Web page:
kafka-events-02

The Fulfillment service’s Receiver class consumes the FulfillmentRequestEvent from the Kafka topic and instantiates a Fulfillment object, containing the data passed in the FulfillmentRequestEvent message payload. This includes the order to be fulfilled, and the customer’s contact and shipping information (gist).

The Fulfillment service’s ReceiverConfig class defines the DefaultKafkaConsumerFactory and ConcurrentKafkaListenerContainerFactory, responsible for deserializing the message payload from JSON into a FulfillmentRequestEvent object (gist).

Fulfillment Order Status State Change

When the status of the Order in a Fulfillment entity is changed anything other than ‘Approved’, an OrderStatusChangeEvent message is produced by the Fulfillment service and sent to the fulfillment.order.change Kafka topic. This message is retrieved and consumed by the Orders service. This is how the Orders service tracks all CustomerOrder lifecycle events from the initial ‘Created’ status to the final happy path ‘Received’ status.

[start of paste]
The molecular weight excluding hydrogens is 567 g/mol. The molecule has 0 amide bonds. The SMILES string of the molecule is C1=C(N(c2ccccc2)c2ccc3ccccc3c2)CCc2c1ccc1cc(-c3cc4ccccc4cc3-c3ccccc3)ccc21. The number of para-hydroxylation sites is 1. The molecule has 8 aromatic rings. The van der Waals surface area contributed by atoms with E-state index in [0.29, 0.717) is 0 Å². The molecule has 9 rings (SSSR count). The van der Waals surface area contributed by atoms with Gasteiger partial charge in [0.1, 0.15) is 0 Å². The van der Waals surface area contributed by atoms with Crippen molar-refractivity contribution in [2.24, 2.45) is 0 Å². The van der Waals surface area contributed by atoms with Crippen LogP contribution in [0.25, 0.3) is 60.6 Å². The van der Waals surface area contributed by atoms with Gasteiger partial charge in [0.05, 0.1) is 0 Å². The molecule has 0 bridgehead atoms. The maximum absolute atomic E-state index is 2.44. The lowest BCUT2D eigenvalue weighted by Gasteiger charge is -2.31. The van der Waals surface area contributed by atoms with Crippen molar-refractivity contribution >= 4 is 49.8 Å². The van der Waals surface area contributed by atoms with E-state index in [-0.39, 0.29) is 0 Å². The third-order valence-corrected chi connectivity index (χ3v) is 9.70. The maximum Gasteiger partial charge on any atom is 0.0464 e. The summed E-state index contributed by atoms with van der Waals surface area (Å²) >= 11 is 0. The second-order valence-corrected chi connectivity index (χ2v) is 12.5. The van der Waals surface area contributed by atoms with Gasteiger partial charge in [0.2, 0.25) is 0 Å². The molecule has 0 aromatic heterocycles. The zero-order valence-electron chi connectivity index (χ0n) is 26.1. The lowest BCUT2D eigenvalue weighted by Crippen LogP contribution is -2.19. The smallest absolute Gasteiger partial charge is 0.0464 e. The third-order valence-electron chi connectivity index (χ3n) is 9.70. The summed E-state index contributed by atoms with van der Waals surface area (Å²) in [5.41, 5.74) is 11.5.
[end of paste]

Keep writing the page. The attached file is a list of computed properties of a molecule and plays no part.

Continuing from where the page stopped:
kafka-topic-03

The Fulfillment service exposes several endpoints through the FulfillmentController class, which are simulate a change the status of an order. They allow an order status to be changed from ‘Approved’ to ‘Processing’, to ‘Shipped’, to ‘In Transit’, and to ‘Received’. This change is applied to all orders that meet the criteria.

Each of these state changes triggers a change to the Fulfillment document in MongoDB. Each change also generates an Kafka message, containing the OrderStatusChangeEvent in the message payload. This is handled by the Fulfillment service’s Sender class.

Note in this example, these two events are not handled in an atomic transaction. Either the updating the database or the sending of the message could fail independently, which would cause a loss of data consistency. In the real world, we must ensure both these disparate actions succeed or fail as a single transaction, to ensure data consistency (gist).

The configuration of the Sender class is handled by the SenderConfig class. This Spring Kafka producer configuration class uses the Spring Kafka’s JsonSerializer class to serialize the OrderStatusChangeEvent object into a JSON message payload. This class is almost identical to the SenderConfig class in the Orders and Accounts services (gist).